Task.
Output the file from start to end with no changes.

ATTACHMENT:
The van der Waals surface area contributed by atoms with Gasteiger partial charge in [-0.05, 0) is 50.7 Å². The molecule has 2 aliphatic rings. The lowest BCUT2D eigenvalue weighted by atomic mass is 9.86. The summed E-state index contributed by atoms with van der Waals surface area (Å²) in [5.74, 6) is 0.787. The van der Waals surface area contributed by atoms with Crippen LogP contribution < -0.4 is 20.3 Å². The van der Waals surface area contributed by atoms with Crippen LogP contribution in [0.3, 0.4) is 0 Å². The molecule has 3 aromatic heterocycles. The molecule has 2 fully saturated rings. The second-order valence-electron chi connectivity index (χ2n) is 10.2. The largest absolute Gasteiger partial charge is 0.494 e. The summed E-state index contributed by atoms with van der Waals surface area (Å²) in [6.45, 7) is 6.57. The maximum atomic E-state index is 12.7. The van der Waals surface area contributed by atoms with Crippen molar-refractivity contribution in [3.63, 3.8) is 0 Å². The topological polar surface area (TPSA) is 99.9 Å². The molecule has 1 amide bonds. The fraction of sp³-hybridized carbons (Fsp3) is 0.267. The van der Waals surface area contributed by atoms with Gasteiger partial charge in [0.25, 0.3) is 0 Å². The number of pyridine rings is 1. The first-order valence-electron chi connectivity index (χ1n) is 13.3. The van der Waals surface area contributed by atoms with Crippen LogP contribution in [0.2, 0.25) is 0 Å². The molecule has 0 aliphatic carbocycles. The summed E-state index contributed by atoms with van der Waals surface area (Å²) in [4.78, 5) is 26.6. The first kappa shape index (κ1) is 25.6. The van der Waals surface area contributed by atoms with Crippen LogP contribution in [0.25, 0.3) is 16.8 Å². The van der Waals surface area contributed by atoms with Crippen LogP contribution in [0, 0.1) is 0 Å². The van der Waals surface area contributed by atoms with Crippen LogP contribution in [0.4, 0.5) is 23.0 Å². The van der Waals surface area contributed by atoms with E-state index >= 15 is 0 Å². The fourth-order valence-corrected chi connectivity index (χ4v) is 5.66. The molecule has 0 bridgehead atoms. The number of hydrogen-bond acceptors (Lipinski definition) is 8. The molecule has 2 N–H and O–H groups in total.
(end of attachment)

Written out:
The van der Waals surface area contributed by atoms with Gasteiger partial charge in [-0.05, 0) is 50.7 Å². The molecule has 2 aliphatic rings. The lowest BCUT2D eigenvalue weighted by atomic mass is 9.86. The summed E-state index contributed by atoms with van der Waals surface area (Å²) in [5.74, 6) is 0.787. The van der Waals surface area contributed by atoms with Crippen LogP contribution < -0.4 is 20.3 Å². The van der Waals surface area contributed by atoms with Crippen LogP contribution in [0.3, 0.4) is 0 Å². The molecule has 3 aromatic heterocycles. The molecule has 2 fully saturated rings. The second-order valence-electron chi connectivity index (χ2n) is 10.2. The largest absolute Gasteiger partial charge is 0.494 e. The summed E-state index contributed by atoms with van der Waals surface area (Å²) in [6.45, 7) is 6.57. The maximum atomic E-state index is 12.7. The van der Waals surface area contributed by atoms with Crippen molar-refractivity contribution in [3.63, 3.8) is 0 Å². The topological polar surface area (TPSA) is 99.9 Å². The molecule has 1 amide bonds. The fraction of sp³-hybridized carbons (Fsp3) is 0.267. The van der Waals surface area contributed by atoms with Gasteiger partial charge in [0.25, 0.3) is 0 Å². The number of pyridine rings is 1. The first-order valence-electron chi connectivity index (χ1n) is 13.3. The van der Waals surface area contributed by atoms with Crippen LogP contribution in [0.2, 0.25) is 0 Å². The molecule has 0 aliphatic carbocycles. The summed E-state index contributed by atoms with van der Waals surface area (Å²) in [4.78, 5) is 26.6. The first kappa shape index (κ1) is 25.6. The van der Waals surface area contributed by atoms with Crippen LogP contribution in [0.25, 0.3) is 16.8 Å². The van der Waals surface area contributed by atoms with Crippen LogP contribution in [0, 0.1) is 0 Å². The van der Waals surface area contributed by atoms with Crippen LogP contribution in [0.4, 0.5) is 23.0 Å². The van der Waals surface area contributed by atoms with E-state index >= 15 is 0 Å². The fourth-order valence-corrected chi connectivity index (χ4v) is 5.66. The molecule has 0 bridgehead atoms. The number of hydrogen-bond acceptors (Lipinski definition) is 8. The molecule has 2 N–H and O–H groups in total.